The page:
Carol Bysiek

Tuesday 10th of June 2014

This is lovely, Nancy. It all rings so true.

The grieving and healing curve are so significantly misunderstood in all arenas, and breast cancer is no different. There is simply no comparing the capacity of understanding between a survivor and a non-survivor. We need to look to one another for the compassion and support because we understand it at the deepest level. We have lived it. It almost becomes unfair to expect those who have not been catapulted into these strange woods and had to journey out of them to understand it. There are a rare few who are able to get that close to it. Most understandably just want the old 'you' back, but 'you' might not be as you were before, and that leads to a grieving and readjustment process for everyone.

After my year long treatment, I felt as though I was dropped off the edge of a cliff, all the support was gone, all the compassion and understanding disappeared. It's done, everyone said. "Thank goodness, that's over". Yes, thank goodness, but I was hardly whole.

I wanted to change that. So I started a health coaching practice, and a website and dedicated my signature program THRIVE to cancer survivorship and to the need for time and support to heal. I recently began to blog in the Huffington Post, and I try to bring awareness to the unsustainable ways in which women are living both with and without cancer. We need to put well-being at the forefront, as well as balance, community, and connection. It was the cancer that opened my eyes to this, and for that I am grateful....but the world does not see what we can see (the 'gift'), so the struggle remains. But with great blogs like yours and others raising awareness and opening up, we can change things. We can support one another, goodness knows we are everywhere.


Wednesday 11th of June 2014

Carol, I know how it feels to be dropped off that cliff. It's never really over is it? It sounds like you are doing some important work. Survivorship is hard too. There is always a line to walk as we try to balance gratitude, grief, loss, and all the other stuff too. Thanks for reading and for your thoughtful comments. I'll check out your site soon.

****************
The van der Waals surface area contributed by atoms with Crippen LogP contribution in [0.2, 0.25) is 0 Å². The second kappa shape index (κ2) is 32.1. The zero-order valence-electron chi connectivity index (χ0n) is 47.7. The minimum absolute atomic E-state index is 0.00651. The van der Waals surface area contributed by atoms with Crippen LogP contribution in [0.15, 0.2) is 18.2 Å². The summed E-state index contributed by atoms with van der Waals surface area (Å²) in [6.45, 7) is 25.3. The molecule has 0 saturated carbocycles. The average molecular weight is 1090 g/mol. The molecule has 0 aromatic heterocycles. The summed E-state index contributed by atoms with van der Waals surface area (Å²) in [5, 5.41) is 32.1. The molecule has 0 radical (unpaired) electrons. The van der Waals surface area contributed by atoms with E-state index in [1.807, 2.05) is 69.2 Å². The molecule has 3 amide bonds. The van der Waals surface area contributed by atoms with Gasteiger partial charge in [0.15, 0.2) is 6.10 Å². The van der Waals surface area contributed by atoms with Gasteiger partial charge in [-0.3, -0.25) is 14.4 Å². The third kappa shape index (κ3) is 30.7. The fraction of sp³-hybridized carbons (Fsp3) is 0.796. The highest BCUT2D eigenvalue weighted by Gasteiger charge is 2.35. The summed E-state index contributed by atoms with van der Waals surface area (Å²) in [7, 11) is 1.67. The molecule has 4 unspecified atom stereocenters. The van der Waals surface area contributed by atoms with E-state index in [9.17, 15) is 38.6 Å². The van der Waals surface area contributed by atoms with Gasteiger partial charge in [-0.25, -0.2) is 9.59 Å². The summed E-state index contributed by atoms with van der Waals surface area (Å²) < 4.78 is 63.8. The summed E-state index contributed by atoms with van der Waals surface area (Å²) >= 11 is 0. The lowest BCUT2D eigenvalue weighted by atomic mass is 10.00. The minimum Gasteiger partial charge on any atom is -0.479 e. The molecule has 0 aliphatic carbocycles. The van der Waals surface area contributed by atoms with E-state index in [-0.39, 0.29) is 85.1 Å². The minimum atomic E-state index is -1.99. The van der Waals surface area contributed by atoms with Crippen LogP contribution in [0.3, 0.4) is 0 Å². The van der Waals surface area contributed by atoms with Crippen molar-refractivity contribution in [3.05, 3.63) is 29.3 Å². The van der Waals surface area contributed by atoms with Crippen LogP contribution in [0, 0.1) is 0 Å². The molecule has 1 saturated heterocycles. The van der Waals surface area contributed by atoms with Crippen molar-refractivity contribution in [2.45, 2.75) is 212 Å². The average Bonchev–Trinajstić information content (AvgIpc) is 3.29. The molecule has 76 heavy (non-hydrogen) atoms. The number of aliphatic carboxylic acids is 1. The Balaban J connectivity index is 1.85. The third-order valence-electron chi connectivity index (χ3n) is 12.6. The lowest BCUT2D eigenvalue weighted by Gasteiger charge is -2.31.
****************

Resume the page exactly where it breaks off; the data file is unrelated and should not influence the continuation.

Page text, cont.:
Beth L. Gainer

Sunday 11th of May 2014

Great post, Nancy! You raise excellent, insightful points, and I agree that so many people expect those who've confronted a disease, loss of someone, etc. to just get up and just "get over it."

I think this stems from a culture of positive thinking that has infiltrated our society: be positive, don't be sad, quickly move on past grief. The message is clear: our culture is uncomfortable with sadness and grief. Meanwhile, it's hard enough to deal with loss, only made harder by a society that tries to rush you through it.


Sunday 11th of May 2014

Beth, You make some excellent points. I wonder if other cultures are less uncomfortable with talking about grief and if they have different expectations on how it "should be done". There seems to be so much rushing through grief going on... in the end, this is more harmful I think. Thanks for reading and sharing your insights, Beth.


Friday 9th of May 2014

It is 12 years since my cancer diagnosis and 27 years since my dad died of cancer... There are times that I think the grief has gone then something happens to trigger it all over again... The grief for my dad flared up when I had my own cancer diagnosis and after all these years I still miss him so much ... I too live with Lymphedema and this is always a reminder of the cancer but I thought i had moved on with the grief... That was until I had my Lymph node transfer last year and the grief surfaced in the form of anger this time!!! I find that being able to share with others helps me so much with all this... I don't have to pretend that it is all ok as they understand where i am at ... And Nancy you are one of those people who understands ... Thank you..Helen


Friday 9th of May 2014

Helen, I know what you mean about those triggers. Your dad has been gone a long time, but of course you still miss him. I suppose it makes sense that your grief flared up again during the time of your node transfer - in the form of anger, though. That's interesting. Emotions are so complex. Thank you for reading and for your understanding spirit as well, Helen.


Thursday 8th of May 2014

I remember showing up to a meeting exactly a week to the day after my mother died. A part of me just wanted to put my head on the table and weep. I'm still writing about her death and my cancer... Day to day I don't talk about it much.


Thursday 8th of May 2014

Maesprose, Your comment says an awful lot and makes me feel like I want to give you a big hug. xxx